Mar 31, 2023 - News

People keep leaving Hennepin and Ramsey counties

Data: U.S. Census; Chart: Axios Visuals

The urban core of the Twin Cities continues to see a decline in population, according to new county-level estimates by the U.S. Census Bureau.

State of play: The populations of Hennepin and Ramsey counties declined by more than 13,000 residents between July 1, 2021 and July 1, 2022.

Zoom in: Counties on the outskirts of the metro saw some of the biggest population increases.

  • Washington County, which runs along the eastern portion of the state from Forest Lake to Hastings, gained 3,300 residents.
  • Wright County — which includes Monticello, Buffalo and St. Michael — jumped by 2,860 residents.

Cabin country is also gaining residents. No county in Minnesota grew faster than Cass, which added 1,200 people between April 2020 and July 2022.

  • Home values there, and other popular cabin destinations, are up by more then 30% as remote workers from the Twin Cities and other cities in the U.S. decide to make lake houses their permanent homes.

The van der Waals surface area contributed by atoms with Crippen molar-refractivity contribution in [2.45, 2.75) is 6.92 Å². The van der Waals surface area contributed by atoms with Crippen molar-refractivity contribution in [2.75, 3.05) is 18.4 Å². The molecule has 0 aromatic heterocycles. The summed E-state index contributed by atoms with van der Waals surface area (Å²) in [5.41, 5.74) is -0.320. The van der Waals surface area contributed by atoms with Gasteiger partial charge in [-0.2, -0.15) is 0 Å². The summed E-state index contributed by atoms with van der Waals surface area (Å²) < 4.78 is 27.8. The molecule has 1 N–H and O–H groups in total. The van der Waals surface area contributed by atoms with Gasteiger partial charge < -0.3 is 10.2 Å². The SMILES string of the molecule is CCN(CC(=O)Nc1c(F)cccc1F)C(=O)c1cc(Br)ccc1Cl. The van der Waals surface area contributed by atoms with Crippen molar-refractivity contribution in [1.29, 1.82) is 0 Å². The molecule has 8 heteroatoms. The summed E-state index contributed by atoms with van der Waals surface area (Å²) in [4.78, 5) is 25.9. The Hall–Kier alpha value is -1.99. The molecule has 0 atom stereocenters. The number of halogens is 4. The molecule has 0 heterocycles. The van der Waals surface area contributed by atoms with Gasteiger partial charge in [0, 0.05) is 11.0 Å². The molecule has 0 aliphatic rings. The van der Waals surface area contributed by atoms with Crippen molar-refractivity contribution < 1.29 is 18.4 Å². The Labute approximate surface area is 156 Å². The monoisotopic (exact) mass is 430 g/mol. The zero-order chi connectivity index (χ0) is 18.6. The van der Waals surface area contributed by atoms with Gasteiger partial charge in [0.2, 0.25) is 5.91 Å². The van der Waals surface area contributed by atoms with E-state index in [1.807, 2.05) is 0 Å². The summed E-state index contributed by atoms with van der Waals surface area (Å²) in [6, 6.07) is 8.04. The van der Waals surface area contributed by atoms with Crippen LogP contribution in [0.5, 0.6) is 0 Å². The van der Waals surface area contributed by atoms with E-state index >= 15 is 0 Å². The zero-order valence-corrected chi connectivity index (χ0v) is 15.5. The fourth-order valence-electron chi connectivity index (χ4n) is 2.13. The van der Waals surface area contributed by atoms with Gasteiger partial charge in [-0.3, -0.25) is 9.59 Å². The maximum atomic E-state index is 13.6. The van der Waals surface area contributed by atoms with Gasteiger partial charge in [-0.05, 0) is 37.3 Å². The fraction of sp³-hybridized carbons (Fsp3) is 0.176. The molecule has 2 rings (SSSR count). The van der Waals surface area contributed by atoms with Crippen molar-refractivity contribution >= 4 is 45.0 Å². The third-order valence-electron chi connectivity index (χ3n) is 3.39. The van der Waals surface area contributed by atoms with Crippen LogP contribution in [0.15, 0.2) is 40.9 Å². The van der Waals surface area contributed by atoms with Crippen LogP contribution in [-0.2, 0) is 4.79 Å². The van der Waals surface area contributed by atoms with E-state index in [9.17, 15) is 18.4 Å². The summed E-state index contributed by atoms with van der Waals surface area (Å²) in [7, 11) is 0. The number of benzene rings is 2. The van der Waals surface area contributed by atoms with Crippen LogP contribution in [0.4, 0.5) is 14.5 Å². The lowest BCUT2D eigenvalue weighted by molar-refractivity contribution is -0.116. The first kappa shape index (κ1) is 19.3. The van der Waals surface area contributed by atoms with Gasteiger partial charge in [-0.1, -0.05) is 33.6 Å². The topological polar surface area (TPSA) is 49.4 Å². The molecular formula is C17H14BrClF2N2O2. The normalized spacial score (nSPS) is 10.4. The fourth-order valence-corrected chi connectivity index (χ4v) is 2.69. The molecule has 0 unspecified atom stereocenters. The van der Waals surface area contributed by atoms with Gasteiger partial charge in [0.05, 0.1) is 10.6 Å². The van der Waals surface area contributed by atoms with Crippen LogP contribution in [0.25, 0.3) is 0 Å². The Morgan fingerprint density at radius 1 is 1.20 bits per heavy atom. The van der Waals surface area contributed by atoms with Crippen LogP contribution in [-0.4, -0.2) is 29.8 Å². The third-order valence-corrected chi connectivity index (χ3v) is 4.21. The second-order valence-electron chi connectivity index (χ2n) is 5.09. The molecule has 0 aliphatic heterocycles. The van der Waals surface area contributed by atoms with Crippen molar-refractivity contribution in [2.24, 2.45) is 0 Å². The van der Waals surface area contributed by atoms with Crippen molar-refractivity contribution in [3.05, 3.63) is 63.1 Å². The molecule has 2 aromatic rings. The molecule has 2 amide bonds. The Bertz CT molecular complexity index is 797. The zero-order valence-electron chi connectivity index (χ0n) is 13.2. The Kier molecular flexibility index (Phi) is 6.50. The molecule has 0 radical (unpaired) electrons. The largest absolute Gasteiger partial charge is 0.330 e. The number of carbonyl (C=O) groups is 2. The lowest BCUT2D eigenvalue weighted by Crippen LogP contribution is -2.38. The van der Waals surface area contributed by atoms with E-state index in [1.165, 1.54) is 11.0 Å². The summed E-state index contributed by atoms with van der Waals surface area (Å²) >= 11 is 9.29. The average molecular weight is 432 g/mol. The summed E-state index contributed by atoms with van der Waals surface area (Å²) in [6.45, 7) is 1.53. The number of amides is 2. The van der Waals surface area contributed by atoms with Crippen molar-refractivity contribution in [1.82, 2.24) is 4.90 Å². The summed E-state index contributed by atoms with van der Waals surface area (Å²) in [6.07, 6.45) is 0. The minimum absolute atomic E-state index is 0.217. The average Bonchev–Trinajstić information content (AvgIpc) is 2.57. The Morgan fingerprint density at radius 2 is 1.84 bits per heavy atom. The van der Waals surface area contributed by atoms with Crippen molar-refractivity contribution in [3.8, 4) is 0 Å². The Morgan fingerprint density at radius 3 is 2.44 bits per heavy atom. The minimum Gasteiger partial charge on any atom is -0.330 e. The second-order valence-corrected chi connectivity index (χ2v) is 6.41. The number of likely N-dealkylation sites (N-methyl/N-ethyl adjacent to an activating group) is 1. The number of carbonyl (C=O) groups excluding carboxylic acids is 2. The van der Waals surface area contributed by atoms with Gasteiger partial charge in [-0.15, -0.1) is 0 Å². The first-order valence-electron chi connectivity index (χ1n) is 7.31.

What they're saying: Because of the rise of remote work, “proximity to those downtown cores is less necessary," Minnesota senior demographer Eric Guthrie told Axios.

Yes, but: The migration out of Hennepin and Ramsey slowed compared to the first year of the pandemic and could be shifting inward again.

  • Single-family homebuilding — which tends to happen most on the fringes of the metro — has declined significantly because of high interest rates, while urban apartment construction remains hot.

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